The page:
Neophoca cinerea (Peron, 1816), Kangaroo Island, Australia. OTHER COMMON NAMES
English: White-capped sea lion; French: Lion de mer d'Australie; German: Australischer Seelöwe; Spanish: Lobo marino de Australia.
Males are dark brown to nearly black with a white patch on the head and nape of the neck. They weigh more than 441 lb (200 kg). Females weigh up to 231 lb (105 kg), and have a white belly and tan back.
Ocean off the southern coast of Australia.
This species breeds in protected locations at many sites along the southern coast of Australia. Females seek holes in rock or under brush to bear and suckle young. More than 50 breeding colonies are known, only five of which produce more than 100 young per year.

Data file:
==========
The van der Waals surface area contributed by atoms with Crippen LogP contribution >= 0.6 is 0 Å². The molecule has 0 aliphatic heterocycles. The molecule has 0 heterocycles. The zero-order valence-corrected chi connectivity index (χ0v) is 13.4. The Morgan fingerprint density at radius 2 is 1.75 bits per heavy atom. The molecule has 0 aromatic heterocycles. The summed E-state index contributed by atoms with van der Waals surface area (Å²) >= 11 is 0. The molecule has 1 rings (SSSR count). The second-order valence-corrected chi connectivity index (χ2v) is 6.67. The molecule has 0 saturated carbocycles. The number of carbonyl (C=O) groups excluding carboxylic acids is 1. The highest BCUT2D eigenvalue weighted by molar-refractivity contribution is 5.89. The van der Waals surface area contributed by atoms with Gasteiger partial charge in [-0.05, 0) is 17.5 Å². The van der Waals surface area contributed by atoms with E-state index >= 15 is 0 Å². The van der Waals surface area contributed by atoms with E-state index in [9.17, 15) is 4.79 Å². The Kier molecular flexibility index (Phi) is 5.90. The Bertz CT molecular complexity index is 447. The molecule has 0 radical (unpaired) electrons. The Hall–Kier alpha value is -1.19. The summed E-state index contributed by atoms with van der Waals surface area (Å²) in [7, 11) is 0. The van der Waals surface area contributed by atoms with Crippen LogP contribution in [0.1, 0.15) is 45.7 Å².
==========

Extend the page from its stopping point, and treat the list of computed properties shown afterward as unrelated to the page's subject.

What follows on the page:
Australian sea lions are territorial like other otariids, and females form groups. They will not flee when approached by humans. Many aspects of their behavior are altered by the long breeding season.
The species takes a combination of cephalopods, crustaceans, and fish. It often feeds on the bottom, and has been known to take lobsters from inside fishing pots.
Polygynous. This species has the most unusual reproductive biology of any otariid. Females have a 17.5-month breeding cycle; colonies breed out of synchrony with each other. The breeding season lasts five months. Individuals have strong site fidelity.
Not threatened. The species was once hunted for skins and oil but was probably never as numerous as the local fur seals. Their numbers are now estimated at 9,300-11,700. Their potential for further increases is limited by the low productivity of their limited feeding habitat.
SIGNIFICANCE TO HUMANS
Tourist attraction on Kangaroo Island. Here and elsewhere the species shows little fear of humans. ♦
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